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The only guideline offered to mental health professionals in distinguishing between mania and hypomania is “degree of severity.” Hypomania is “not sufficiently severe to cause marked impairment in social or occupational functioning or to require hospitalization.” But DSM-IV tells us little else, when there is so much more that could be said.

This relative neglect of hypomania by psychiatry is striking when we consider that it affects many more people than does mania. We know from numerous large-scale studies, replicated both nationally and internationally, that classic manic depression exists in slightly less than 1 percent of the general population.10 A notably smaller but growing amount of literature on hypomania suggests that 5 to 10 percent of the population is hypomanic.11 Whatever the exact percentage, psychiatry’s most recent discovery is not a rare expression of bipolar genes, but its most common form.*

That hypomania is so much more common than mania may give us a crucial clue to its genetic function and evolutionary importance. Mania, according to one school of thought, is a disease like sickle-cell anemia.12 Sickle-cell anemia is a blood disease that primarily affects people of African origin. To contract the disease, you must inherit the recessive sickle gene from both your mother and your father. Far more often, people inherit only a single sickle gene from one parent; epidemiologists call these people “carriers” because they carry the gene without manifesting the illness. As it turns out, they are much more than that. They are the reason the gene exists. A single sickle gene greatly enhances resistance to malaria, a deadly disease prevalent in Africa. This gene has been favored by natural selection, even though it causes a deadly disease, because it saves more people than it kills.

We have not isolated one singular manic gene. Investigators at the Department of Psychiatry at Johns Hopkins University Medical School, where I teach, and at other institutions around the world, have homed in on half a dozen genes associated with mania.13 Though the numbers may be more complex, the same principles may apply: a less probable combination of genes produces the undesirable disease of mania, while a more frequent combination produces the advantageous outcome of hypomania. It could be that quantitatively more hypomanic genes are required to produce mania. Call this the slot machine model. Three cherries produces a moderate payout: hypomania. But once in a great while you get five cherries, and you’re flooded with coins: mania. Alternatively, there may be a specific gene that needs to be combined with hypomanic genes to produce mania. Raymond DePaulo, James Potash, and their colleagues at Johns Hopkins have found a gene that mania and schizophrenia share in common—a possible “psychoticism gene.” Mania might be the result when one is unlucky enough to inherit both hypomanic genes and the psychotic gene.14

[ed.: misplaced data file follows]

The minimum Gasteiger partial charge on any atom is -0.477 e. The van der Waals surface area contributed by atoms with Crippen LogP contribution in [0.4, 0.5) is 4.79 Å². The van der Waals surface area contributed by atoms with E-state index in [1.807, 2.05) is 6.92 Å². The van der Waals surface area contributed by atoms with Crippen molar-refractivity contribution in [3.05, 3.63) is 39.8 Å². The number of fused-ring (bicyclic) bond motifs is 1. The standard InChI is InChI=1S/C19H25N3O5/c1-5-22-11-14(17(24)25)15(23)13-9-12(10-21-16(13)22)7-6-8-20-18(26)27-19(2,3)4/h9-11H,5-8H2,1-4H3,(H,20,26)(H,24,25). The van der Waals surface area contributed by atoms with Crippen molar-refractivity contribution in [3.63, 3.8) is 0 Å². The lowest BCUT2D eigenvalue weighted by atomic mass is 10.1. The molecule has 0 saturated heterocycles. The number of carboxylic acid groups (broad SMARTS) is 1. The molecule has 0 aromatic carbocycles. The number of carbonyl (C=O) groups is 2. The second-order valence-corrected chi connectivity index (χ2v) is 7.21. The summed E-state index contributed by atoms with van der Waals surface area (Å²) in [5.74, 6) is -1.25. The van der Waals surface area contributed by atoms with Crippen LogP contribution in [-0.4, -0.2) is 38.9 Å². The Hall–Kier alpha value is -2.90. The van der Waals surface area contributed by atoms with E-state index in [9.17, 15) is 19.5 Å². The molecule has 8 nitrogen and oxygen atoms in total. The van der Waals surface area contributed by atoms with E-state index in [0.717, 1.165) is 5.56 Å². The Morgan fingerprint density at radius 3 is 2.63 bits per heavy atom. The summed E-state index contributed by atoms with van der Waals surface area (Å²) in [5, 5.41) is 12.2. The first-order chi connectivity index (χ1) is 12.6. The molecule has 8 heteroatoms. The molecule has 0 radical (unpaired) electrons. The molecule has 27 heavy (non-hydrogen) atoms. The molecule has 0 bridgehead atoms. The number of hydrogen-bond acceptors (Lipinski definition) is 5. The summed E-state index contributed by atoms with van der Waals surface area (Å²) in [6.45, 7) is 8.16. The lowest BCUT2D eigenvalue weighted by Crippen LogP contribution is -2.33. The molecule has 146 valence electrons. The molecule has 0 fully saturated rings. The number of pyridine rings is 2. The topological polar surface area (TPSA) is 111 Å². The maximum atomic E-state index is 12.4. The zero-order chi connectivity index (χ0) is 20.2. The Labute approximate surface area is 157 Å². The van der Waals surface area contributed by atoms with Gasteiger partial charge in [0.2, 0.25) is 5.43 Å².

The story of the CEO father and his hospitalized son helps us understand why hypomanic genes exist. Relatives of manic patients, who have high rates of hypomania, have consistently been found to be far above average in income, occupational achievement, and creativity.15 Hypomania gives them an edge over the competition.

If there is any one trait that distinguishes highly successful people, it is that they are, by temperament, highly motivated. From our studies of the brain we now know that mood is an intrinsic part of the apparatus that controls motivation. Mood is meant either to facilitate or inhibit action. When someone is depressed, he has no motivation to act. What’s the point? Nothing seems worth doing, he has no energy to do it, and it probably won’t work anyway. Hypomania is the polar opposite. The drives that motivate behavior surge to a screaming pitch, making the urgency of action irresistible. There isn’t a minute to waste—this is going to be huge—just do it!

This pressure to act creates overachievers, but it also leads to impulsive behavior (ready, shoot, aim) and confident leaders who glibly take their followers over a cliff. Depending on how you look at it, the Internet phenomenon was either an exciting breakthrough of human ingenuity or a colossal error in judgment that forces us to ask: What were we thinking? In truth, it was both. The paradox of the hypomanic edge is that it is a double-edged sword.




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